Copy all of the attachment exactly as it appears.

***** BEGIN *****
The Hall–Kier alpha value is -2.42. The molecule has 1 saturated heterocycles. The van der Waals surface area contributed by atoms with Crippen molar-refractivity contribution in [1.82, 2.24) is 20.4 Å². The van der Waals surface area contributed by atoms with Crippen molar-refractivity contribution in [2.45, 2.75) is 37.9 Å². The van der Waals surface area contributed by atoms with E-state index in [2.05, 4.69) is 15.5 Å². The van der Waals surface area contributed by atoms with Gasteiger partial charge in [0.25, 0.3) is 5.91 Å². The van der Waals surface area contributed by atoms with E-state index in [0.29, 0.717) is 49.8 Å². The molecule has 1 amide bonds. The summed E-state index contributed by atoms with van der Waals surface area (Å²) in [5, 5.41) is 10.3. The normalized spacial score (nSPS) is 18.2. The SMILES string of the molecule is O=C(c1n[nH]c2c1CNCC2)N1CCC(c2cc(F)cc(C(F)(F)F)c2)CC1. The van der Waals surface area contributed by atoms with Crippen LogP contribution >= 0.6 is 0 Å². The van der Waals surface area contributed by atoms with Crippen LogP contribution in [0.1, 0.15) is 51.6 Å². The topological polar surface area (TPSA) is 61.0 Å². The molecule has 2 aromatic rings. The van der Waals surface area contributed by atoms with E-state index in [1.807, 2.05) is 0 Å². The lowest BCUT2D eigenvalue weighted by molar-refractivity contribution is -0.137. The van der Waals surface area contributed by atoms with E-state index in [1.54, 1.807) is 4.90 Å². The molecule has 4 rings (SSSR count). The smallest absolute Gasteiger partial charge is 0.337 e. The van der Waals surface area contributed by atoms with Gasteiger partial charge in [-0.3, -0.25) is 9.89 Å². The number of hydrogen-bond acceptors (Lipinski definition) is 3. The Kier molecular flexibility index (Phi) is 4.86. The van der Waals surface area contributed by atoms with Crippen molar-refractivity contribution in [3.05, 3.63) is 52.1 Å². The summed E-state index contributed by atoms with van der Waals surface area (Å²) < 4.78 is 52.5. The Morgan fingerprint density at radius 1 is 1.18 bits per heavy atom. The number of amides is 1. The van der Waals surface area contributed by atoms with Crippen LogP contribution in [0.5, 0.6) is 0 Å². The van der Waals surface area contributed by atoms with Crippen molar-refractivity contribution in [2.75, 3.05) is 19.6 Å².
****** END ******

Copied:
The Hall–Kier alpha value is -2.42. The molecule has 1 saturated heterocycles. The van der Waals surface area contributed by atoms with Crippen molar-refractivity contribution in [1.82, 2.24) is 20.4 Å². The van der Waals surface area contributed by atoms with Crippen molar-refractivity contribution in [2.45, 2.75) is 37.9 Å². The van der Waals surface area contributed by atoms with E-state index in [2.05, 4.69) is 15.5 Å². The van der Waals surface area contributed by atoms with Gasteiger partial charge in [0.25, 0.3) is 5.91 Å². The van der Waals surface area contributed by atoms with E-state index in [0.29, 0.717) is 49.8 Å². The molecule has 1 amide bonds. The summed E-state index contributed by atoms with van der Waals surface area (Å²) in [5, 5.41) is 10.3. The normalized spacial score (nSPS) is 18.2. The SMILES string of the molecule is O=C(c1n[nH]c2c1CNCC2)N1CCC(c2cc(F)cc(C(F)(F)F)c2)CC1. The van der Waals surface area contributed by atoms with Crippen LogP contribution >= 0.6 is 0 Å². The van der Waals surface area contributed by atoms with Crippen LogP contribution in [0.1, 0.15) is 51.6 Å². The topological polar surface area (TPSA) is 61.0 Å². The molecule has 2 aromatic rings. The van der Waals surface area contributed by atoms with E-state index in [1.807, 2.05) is 0 Å². The lowest BCUT2D eigenvalue weighted by molar-refractivity contribution is -0.137. The van der Waals surface area contributed by atoms with E-state index in [1.54, 1.807) is 4.90 Å². The molecule has 4 rings (SSSR count). The smallest absolute Gasteiger partial charge is 0.337 e. The van der Waals surface area contributed by atoms with Gasteiger partial charge in [-0.3, -0.25) is 9.89 Å². The number of hydrogen-bond acceptors (Lipinski definition) is 3. The Kier molecular flexibility index (Phi) is 4.86. The van der Waals surface area contributed by atoms with Crippen molar-refractivity contribution in [3.05, 3.63) is 52.1 Å². The summed E-state index contributed by atoms with van der Waals surface area (Å²) < 4.78 is 52.5. The Morgan fingerprint density at radius 1 is 1.18 bits per heavy atom. The number of amides is 1. The van der Waals surface area contributed by atoms with Crippen LogP contribution in [0.5, 0.6) is 0 Å². The van der Waals surface area contributed by atoms with Crippen molar-refractivity contribution in [2.75, 3.05) is 19.6 Å².